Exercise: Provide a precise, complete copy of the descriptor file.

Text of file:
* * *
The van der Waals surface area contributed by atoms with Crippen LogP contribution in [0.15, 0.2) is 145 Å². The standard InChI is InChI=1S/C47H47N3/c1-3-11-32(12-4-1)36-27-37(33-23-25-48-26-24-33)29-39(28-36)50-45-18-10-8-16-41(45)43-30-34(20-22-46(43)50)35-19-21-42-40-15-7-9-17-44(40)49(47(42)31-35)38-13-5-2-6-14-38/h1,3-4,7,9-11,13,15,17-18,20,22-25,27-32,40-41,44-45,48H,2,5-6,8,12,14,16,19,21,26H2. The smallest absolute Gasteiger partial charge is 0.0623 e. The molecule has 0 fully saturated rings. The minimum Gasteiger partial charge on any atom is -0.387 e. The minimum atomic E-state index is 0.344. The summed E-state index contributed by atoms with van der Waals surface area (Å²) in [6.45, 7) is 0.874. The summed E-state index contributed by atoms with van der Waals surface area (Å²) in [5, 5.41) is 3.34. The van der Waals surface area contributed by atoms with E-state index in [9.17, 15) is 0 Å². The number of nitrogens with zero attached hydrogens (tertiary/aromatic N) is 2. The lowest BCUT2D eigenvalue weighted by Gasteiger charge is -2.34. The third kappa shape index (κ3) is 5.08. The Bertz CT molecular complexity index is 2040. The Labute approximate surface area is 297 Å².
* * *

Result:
The van der Waals surface area contributed by atoms with Crippen LogP contribution in [0.15, 0.2) is 145 Å². The standard InChI is InChI=1S/C47H47N3/c1-3-11-32(12-4-1)36-27-37(33-23-25-48-26-24-33)29-39(28-36)50-45-18-10-8-16-41(45)43-30-34(20-22-46(43)50)35-19-21-42-40-15-7-9-17-44(40)49(47(42)31-35)38-13-5-2-6-14-38/h1,3-4,7,9-11,13,15,17-18,20,22-25,27-32,40-41,44-45,48H,2,5-6,8,12,14,16,19,21,26H2. The smallest absolute Gasteiger partial charge is 0.0623 e. The molecule has 0 fully saturated rings. The minimum Gasteiger partial charge on any atom is -0.387 e. The minimum atomic E-state index is 0.344. The summed E-state index contributed by atoms with van der Waals surface area (Å²) in [6.45, 7) is 0.874. The summed E-state index contributed by atoms with van der Waals surface area (Å²) in [5, 5.41) is 3.34. The van der Waals surface area contributed by atoms with E-state index in [9.17, 15) is 0 Å². The number of nitrogens with zero attached hydrogens (tertiary/aromatic N) is 2. The lowest BCUT2D eigenvalue weighted by Gasteiger charge is -2.34. The third kappa shape index (κ3) is 5.08. The Bertz CT molecular complexity index is 2040. The Labute approximate surface area is 297 Å².